When communicating with clients in a crisis situation, you need to be very careful about laying blame and accepting liability. The party/process at fault may still not be very clear at this point and to jump to conclusions may cause you more harm than good.
Clients really don't want to hear who/what is to blame, but more what you are going to do to rectify it. Always apologize for any inconvenience, but that doesn't mean that you accept liability. Accepting liability versus responsibility are two very separate things at this level. By accepting liability you may also be opening yourself up to legal action for something that really isn't your fault.
Once the crisis has passed, ensure that you contact your clients again to tell them that the situation has been rectified. Also offer another apology. Don't assume that they will have discovered it for themselves, because it may be that they have been spending the time looking elsewhere to find the services you offer.
You also need to ensure that if a crisis situation is extended, that you keep in contact with your clients. Don't give a time for a fix to be implemented and let the time pass without contact if a resolution hasn't been achieved.
Once the crisis has passed, offer an apology and some sort of compensation to those who have been severely affected or may have been very vocal in complaining. It's better to lose a few bucks in the short term and keep your clients than losing them and having to spend a bundle to acquire new ones. This is no time to be proud, but to be as humble as possible. If clients are aggressive, don't mirror that aggression. Diplomacy and empathy are vital keys to healing any damage.
After the dust has settled, look back over the entire incident - from the glitch, through the investigation, communication and compensation phases - what *really* happened? What could be done to prevent this in the future? If it were to happen again, how could you speed up the fix? What back up services do you not have that you need?
Still be very careful not to go on a witch hunt and look for blood. For example, the problem may have occurred because one of your staff members wasn't familiar with a process. In that case, how can the staff member be blamed? The fault actually lies in the training of that staff member. The revision process should be pro-active and open, allowing all parties involved to feed back their version of events without feeling threatened. Threatened people tend cover their butts and the true cause of the issue may not be revealed.
After revision, you really need to document your findings and distribute the documentation to all those in your business and perhaps even your merchants and partners. Don't expect that staff, merchants and partners would have learned from the situation. Write to them, outlining what happened from beginning to end, make it an official complaint if need be and ask them what they have done or will do to ensure it doesn't happen again. If they don't respond, it's time to find new associates. In the case of your own team, make it very clear the processes that they are to follow.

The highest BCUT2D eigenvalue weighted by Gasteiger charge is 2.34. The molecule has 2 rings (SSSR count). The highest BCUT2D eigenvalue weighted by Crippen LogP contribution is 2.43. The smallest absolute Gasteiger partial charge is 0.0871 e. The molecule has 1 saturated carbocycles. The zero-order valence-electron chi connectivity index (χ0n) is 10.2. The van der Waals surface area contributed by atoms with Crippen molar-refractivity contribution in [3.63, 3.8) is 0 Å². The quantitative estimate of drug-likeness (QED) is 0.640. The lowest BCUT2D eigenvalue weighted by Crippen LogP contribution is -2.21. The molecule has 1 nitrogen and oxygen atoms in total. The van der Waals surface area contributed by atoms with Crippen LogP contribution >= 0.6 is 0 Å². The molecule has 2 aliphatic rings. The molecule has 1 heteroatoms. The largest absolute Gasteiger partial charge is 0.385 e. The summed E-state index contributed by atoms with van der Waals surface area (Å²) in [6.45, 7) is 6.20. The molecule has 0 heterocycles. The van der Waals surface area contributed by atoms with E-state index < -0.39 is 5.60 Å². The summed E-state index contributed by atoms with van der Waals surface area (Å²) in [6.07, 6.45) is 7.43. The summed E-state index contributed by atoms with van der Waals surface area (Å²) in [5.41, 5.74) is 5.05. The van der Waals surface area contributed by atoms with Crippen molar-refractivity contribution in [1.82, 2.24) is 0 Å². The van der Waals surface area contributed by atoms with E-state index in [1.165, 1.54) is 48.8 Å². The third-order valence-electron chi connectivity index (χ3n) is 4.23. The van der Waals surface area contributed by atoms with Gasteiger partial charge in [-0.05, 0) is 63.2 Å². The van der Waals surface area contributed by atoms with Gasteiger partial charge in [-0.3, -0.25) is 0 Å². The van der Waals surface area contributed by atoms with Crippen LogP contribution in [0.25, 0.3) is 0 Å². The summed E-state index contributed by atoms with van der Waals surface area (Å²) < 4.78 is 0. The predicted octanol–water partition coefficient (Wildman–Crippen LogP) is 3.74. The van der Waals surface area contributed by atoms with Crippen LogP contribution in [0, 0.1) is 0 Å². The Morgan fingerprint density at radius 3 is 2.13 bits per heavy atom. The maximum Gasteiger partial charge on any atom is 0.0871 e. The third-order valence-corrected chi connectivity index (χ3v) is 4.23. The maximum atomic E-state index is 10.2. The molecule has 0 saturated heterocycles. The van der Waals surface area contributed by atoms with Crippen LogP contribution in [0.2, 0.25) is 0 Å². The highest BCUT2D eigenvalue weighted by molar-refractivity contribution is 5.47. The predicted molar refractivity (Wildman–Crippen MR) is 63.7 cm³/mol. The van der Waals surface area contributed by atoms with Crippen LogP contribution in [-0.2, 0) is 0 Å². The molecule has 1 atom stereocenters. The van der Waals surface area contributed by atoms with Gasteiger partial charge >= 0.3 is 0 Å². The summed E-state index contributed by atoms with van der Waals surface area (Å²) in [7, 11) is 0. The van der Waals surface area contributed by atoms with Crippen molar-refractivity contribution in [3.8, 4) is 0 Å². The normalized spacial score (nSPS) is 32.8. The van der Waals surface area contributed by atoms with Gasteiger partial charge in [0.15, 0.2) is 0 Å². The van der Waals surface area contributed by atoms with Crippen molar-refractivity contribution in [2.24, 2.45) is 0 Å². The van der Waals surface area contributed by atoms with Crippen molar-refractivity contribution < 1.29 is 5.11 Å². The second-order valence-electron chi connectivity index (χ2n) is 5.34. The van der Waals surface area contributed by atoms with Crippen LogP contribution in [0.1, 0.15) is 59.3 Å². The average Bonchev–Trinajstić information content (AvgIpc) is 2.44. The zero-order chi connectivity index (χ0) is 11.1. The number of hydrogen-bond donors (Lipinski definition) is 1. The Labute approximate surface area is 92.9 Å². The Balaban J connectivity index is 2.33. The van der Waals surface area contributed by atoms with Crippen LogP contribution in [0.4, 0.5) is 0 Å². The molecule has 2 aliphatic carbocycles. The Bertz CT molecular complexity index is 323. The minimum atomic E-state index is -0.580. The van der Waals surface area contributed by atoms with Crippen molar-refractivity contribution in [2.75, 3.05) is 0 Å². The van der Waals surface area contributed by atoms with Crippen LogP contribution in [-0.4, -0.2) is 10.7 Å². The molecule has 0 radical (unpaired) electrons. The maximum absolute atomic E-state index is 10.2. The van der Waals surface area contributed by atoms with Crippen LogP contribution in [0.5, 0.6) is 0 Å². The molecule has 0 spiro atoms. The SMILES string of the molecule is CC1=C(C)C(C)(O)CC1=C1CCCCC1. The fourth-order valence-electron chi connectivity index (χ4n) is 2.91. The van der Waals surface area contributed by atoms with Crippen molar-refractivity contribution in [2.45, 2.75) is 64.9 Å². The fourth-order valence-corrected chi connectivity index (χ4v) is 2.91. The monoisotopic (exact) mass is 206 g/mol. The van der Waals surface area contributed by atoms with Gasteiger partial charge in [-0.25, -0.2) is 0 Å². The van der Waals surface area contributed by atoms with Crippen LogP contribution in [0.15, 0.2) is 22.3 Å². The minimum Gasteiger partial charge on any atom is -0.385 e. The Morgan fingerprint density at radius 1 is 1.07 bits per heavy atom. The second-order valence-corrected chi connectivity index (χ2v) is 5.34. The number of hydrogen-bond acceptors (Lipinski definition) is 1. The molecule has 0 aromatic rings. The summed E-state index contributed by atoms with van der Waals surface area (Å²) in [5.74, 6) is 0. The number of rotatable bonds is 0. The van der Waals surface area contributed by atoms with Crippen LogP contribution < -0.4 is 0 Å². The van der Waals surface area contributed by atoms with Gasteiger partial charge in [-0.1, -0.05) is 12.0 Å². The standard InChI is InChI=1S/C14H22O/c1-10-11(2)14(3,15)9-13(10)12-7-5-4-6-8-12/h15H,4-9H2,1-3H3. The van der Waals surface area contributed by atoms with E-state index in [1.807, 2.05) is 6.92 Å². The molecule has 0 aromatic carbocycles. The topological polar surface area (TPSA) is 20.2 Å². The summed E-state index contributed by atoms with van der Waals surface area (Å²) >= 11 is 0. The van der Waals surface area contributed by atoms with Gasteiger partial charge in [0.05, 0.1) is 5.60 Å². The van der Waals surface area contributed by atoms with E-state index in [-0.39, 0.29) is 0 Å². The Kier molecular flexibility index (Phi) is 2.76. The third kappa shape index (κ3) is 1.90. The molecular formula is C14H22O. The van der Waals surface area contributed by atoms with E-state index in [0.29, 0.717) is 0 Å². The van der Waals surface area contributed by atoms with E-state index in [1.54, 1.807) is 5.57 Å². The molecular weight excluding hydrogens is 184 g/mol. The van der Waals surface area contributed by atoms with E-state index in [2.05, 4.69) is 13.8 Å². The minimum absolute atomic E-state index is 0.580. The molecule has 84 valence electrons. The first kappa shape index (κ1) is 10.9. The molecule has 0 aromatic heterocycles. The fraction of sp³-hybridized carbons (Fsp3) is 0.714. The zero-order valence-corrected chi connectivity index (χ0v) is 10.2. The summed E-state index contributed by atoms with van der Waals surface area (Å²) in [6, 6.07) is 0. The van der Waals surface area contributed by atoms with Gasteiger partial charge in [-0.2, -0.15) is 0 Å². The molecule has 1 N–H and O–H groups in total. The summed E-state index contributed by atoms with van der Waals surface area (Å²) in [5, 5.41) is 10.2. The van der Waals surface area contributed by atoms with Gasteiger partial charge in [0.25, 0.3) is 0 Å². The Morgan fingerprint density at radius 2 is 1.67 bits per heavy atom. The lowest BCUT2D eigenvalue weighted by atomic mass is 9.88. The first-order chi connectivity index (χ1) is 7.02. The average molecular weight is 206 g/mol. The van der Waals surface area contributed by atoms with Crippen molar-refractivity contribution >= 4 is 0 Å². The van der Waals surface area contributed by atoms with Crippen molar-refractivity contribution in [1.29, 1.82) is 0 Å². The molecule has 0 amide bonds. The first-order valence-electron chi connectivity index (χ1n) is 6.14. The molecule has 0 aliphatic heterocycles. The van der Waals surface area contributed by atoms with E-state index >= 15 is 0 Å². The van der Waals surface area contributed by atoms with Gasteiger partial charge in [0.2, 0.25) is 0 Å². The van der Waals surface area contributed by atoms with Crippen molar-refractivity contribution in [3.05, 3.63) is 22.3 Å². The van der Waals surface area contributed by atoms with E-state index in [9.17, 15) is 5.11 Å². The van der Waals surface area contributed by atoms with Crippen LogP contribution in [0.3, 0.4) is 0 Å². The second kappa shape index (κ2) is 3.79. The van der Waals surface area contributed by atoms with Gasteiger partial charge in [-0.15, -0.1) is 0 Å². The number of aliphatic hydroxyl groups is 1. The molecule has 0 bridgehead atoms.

Crisis - Danger and Opportunity
The bottom line is that in times of crisis - assume nothing, keep a cool head, take charge and show people you are taking charge. It's better to take action and be wrong, than to take no action at all.
Crisis, while extremely unpleasant, isn't necessarily a bad thing. The Chinese pictogram for crisis consists of two elements - danger and opportunity. Crisis allows us to *improve* our own management skills and hone our business processes. It should not be seen as ultimate failure.
We all like to think that we have a good handle on our online businesses. That may be true, but we do not have as much control over the elements that feed our businesses, whether it's the manufacturer of the memory in our servers, our own lack of knowledge of a particular element or the client who has severe emotional problems who projects their issues onto us - but it's still our problem at the end of the day. It's only when things go wrong that we really discover just how efficient our business really is.
And remember, you are allowed to be wrong and make mistakes - it's how you handle rectifying those mistakes that will make you or break you in both the offline and online world.
I remember hearing a story once about an employee who unwittingly caused a million dollars worth of damage to his company. He went to his employer to offer his resignation. His employer said "Why would I want you to resign - I've just spent a million dollars in training you!"
I've penned this article not as testimony to my crisis management and damage control skills, but to my mistakes and what I've learned from them - so far. No doubt there'll be many more mistakes to come - stay tuned for further updates :).
That's all for this issue; have a great fortnight!
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In Loving Memory - Mignon Ann Bloch